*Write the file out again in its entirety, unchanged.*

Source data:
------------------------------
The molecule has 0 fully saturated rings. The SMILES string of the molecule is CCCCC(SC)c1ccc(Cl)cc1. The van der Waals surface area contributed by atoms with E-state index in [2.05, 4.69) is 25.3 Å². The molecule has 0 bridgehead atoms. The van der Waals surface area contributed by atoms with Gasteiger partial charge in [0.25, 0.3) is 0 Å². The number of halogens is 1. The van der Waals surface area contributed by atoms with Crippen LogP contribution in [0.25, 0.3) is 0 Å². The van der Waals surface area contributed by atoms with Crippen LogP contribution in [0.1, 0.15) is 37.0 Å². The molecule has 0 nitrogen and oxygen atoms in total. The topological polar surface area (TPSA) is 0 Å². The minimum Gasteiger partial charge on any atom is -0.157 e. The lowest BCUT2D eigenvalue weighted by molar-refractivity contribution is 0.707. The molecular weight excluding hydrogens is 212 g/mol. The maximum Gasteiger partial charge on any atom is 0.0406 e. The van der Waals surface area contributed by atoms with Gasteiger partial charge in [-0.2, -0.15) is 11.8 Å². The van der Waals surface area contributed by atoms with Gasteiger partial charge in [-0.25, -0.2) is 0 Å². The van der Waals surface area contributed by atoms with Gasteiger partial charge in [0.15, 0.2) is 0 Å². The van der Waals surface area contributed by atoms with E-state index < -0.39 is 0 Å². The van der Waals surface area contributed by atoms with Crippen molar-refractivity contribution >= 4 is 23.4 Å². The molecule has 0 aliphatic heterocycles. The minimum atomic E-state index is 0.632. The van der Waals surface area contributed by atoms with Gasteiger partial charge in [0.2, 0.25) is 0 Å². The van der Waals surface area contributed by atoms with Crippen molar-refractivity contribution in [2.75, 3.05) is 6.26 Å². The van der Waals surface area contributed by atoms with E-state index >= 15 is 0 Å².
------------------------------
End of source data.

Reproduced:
The molecule has 0 fully saturated rings. The SMILES string of the molecule is CCCCC(SC)c1ccc(Cl)cc1. The van der Waals surface area contributed by atoms with E-state index in [2.05, 4.69) is 25.3 Å². The molecule has 0 bridgehead atoms. The van der Waals surface area contributed by atoms with Gasteiger partial charge in [0.25, 0.3) is 0 Å². The number of halogens is 1. The van der Waals surface area contributed by atoms with Crippen LogP contribution in [0.25, 0.3) is 0 Å². The van der Waals surface area contributed by atoms with Crippen LogP contribution in [0.1, 0.15) is 37.0 Å². The molecule has 0 nitrogen and oxygen atoms in total. The topological polar surface area (TPSA) is 0 Å². The minimum Gasteiger partial charge on any atom is -0.157 e. The lowest BCUT2D eigenvalue weighted by molar-refractivity contribution is 0.707. The molecular weight excluding hydrogens is 212 g/mol. The maximum Gasteiger partial charge on any atom is 0.0406 e. The van der Waals surface area contributed by atoms with Gasteiger partial charge in [-0.2, -0.15) is 11.8 Å². The van der Waals surface area contributed by atoms with Gasteiger partial charge in [-0.25, -0.2) is 0 Å². The van der Waals surface area contributed by atoms with Gasteiger partial charge in [0.15, 0.2) is 0 Å². The van der Waals surface area contributed by atoms with E-state index < -0.39 is 0 Å². The van der Waals surface area contributed by atoms with Crippen molar-refractivity contribution >= 4 is 23.4 Å². The molecule has 0 aliphatic heterocycles. The minimum atomic E-state index is 0.632. The van der Waals surface area contributed by atoms with Gasteiger partial charge in [0.2, 0.25) is 0 Å². The van der Waals surface area contributed by atoms with Crippen molar-refractivity contribution in [2.75, 3.05) is 6.26 Å². The van der Waals surface area contributed by atoms with E-state index >= 15 is 0 Å².